What’s behind the picture of four coffee cups?

Post college, I worked in a low paying retail job, the same as got me through college. Frugality was forced on me.

I lived on my own in a “dinky” apartment with second hand furniture, paying off my student loan, trying to decipher life after graduation. There ought to be a course taught on that topic: Successfully surviving senioritis and transitioning to the real world. 

I survived four years taking up neither pot smoking (The drug du jour in the late seventies.) or coffee (The legal drug du jour of 95% of students, at least until Red Bull.) I progressed to adding scoops of instant coffee to boiling water, inhaling the bouquet. Does that count as snorting caffeine? Hmm, that never occurred to me before. I loved the aroma of coffee from childhood, awakening early and hearing the percolator as my dad got ready for work. The scent of brewing grounds would waft down the hallway to the room I shared with Jackie and all was right with the world.

Having begun tentatively sipping coffee to actually wanting to drink it, I found I needed proper, pretty cups. Wandering in the store after another grueling twelve-hour day in retail management (masochists apply), I spotted this foursome on a shelf. The whimsy of the birds struck my fancy. I put one in my cart.

I was attempting to negotiate a pay raise with my female boss, asking how anyone was expected to live on my wage, carrying the responsibility of running a store. She responded, “Ask your parents for help.” My jaw dropped at the same moment one a gasp of shock escaped my lips. I blurted out, “You’re kidding, right? I’m a college graduate and you expect me to ask my parents for help?”

Thriftiness Ended Up Being Easy

It took four pay periods to add one cup per market trip to my kitchen. They cost less than $3.00 a piece.

Not too long after I’d accumulated these gems, a casual friend was visiting. We were, surprise, having coffee before work. She hadn’t finished hers and announced, “I’ll just take this with me and return your cup later.” I said, “No, you won’t. Those are my good cups.” I yanked a random mug from the cupboard and dumped her brew into it. She was affronted, but so was I. It was an attitudinal trait in each of us. I had been supporting myself for ten years, eking by. She had married rich and spent her income on whatever stuff she wanted.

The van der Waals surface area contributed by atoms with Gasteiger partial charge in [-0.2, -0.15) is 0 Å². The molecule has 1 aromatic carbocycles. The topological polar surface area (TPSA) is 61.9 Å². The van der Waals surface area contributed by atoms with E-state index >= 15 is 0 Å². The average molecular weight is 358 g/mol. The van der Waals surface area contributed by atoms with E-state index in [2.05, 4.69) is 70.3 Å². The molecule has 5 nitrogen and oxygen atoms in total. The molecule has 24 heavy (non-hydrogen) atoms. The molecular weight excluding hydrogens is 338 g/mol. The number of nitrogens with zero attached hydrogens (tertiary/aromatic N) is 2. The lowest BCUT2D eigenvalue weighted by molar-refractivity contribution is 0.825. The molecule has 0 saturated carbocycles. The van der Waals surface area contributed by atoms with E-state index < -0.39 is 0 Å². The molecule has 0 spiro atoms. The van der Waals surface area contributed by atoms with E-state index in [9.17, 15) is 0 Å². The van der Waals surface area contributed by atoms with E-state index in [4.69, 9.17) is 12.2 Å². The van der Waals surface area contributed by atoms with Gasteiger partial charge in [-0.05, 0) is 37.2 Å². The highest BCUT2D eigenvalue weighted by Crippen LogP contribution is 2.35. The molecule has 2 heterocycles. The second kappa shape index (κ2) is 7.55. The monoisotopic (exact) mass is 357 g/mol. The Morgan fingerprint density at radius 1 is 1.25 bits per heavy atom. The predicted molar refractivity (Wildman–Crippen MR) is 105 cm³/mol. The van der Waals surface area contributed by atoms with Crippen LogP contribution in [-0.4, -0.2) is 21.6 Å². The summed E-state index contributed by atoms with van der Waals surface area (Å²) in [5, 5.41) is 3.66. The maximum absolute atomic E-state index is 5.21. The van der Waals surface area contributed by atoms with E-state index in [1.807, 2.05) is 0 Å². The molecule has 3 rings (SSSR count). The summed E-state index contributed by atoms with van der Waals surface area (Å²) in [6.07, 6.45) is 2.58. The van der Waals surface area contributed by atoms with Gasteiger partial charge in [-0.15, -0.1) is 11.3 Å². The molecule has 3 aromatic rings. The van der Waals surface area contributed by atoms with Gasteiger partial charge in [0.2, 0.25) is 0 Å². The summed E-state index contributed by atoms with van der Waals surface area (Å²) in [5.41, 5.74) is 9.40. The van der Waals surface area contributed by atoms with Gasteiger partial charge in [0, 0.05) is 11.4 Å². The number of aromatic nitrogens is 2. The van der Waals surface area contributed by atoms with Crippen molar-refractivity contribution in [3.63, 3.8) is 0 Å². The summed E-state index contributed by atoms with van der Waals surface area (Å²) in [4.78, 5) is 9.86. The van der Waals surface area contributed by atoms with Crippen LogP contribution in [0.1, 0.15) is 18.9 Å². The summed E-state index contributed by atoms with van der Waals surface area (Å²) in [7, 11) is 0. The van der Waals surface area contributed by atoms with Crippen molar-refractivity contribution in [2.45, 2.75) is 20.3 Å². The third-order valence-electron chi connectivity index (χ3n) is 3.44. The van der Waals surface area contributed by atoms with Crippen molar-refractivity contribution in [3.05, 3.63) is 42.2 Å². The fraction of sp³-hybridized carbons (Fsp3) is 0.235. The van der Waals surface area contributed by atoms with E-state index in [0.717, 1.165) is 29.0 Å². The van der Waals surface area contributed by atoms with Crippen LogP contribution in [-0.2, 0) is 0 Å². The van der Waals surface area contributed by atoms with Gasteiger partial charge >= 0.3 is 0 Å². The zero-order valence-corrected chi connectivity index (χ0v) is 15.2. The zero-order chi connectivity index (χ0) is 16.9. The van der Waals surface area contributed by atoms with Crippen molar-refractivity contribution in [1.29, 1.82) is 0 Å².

Every time I pull one of these bird-decorated cups from the cupboard to make tea—perfect for a cuppa—I smile. Thirty years later and they still strike a cord of pleasure in me. I love them not just because they’re pretty, but also because my small investment lasted all this time.

The cups remind me that I’d rather spend less money on possessions, tending what I own with care, keeping items for longer rather than buying new ones. The money I’ve saved over the years has gone instead to spending time with family and friends and traveling adventures.

Learning Money Management Equals Frugality

Around 1995, I read a great book—How to Get What You Want in Life with the Money You Already Have. It’s out of print and some techniques are dated. However, I’ve used the same principles of logical frugality over the years. They’ve served me well. The first year I put the practices into play, I took a three-week vacation ninety percent paid for in advance. What a relaxing way to travel!

While husband never read the book, he has the same outlook toward money that I have. We agonize over spending five dollars on something fun but unnecessary, preferring to save for a trip to Hawaii. When you compound that five dollars on store jaunts every week for X number of months, it has an impact on that vacation.

I’m not always frugal, I promise. Years ago, I indulged in Mikasa brandy snifters and wine glasses paying $25 for each. As my income grew did I spend more on treating myself? You betcha. When one of those goblets shattered, I didn’t bother replacing it. At my parties I put out an array of wine glasses—different shapes, sizes, and colors—for guests to choose from.

Lest you think I’m always thrifty, I admit to some rash choices that served me well. #money #budgets Click To Tweet

I hate clothes shopping (that dreaded retail environment), and never got into designer clothes. I can’t tell a Claiborne from a Dolce & Gabbana from a Versace. Yes, Fashion Week in Milan was lost on me. 

Once in a blue moon, we play the lottery. I have an ongoing list of philanthropic enterprises should we ever win. Wouldn’t it be fun to drive around with a seat full of umbrellas, handing them out on a rainy day? Maybe I could buy an old warehouse, turning it into a writer’s retreat, hosting free events. How about giving bags full of socks and food gift cards to homeless people?

A Favorite Win-the-Lottery Idea

How about starting a chain of female-owned auto repair shops, catering—with bias—to women. This was prompted by me calling dad while I was away at college:

“The mechanic says I need a such and such on the car and it will cost this much.”

Dad, “Tell that yahoo your car doesn’t have one of those. If he doesn’t fix it right, I’ll drive there to deal with him myself.”

Women have to be economical as long as our salaries don’t match our careers.

I can’t comprehend at what money level my/our lifestyle would change and we would spend money on miscellaneous whatchamacallits. If we won a million dollars would … If we won five million … thirty. Do you see where this is going? It’s so far removed from my ability to think that way that I can’t get my brain to go there. I’ll keep living this simple life. 

What the bird-covered coffee cups taught me is that I don’t need much to be happy. Frugality isn’t necessarily doing without. I learned that I don’t mind waiting to get what I really like.

What’s your relationship with money? Do you have a balance between spending now and saving for later?

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Read: Friendship & $20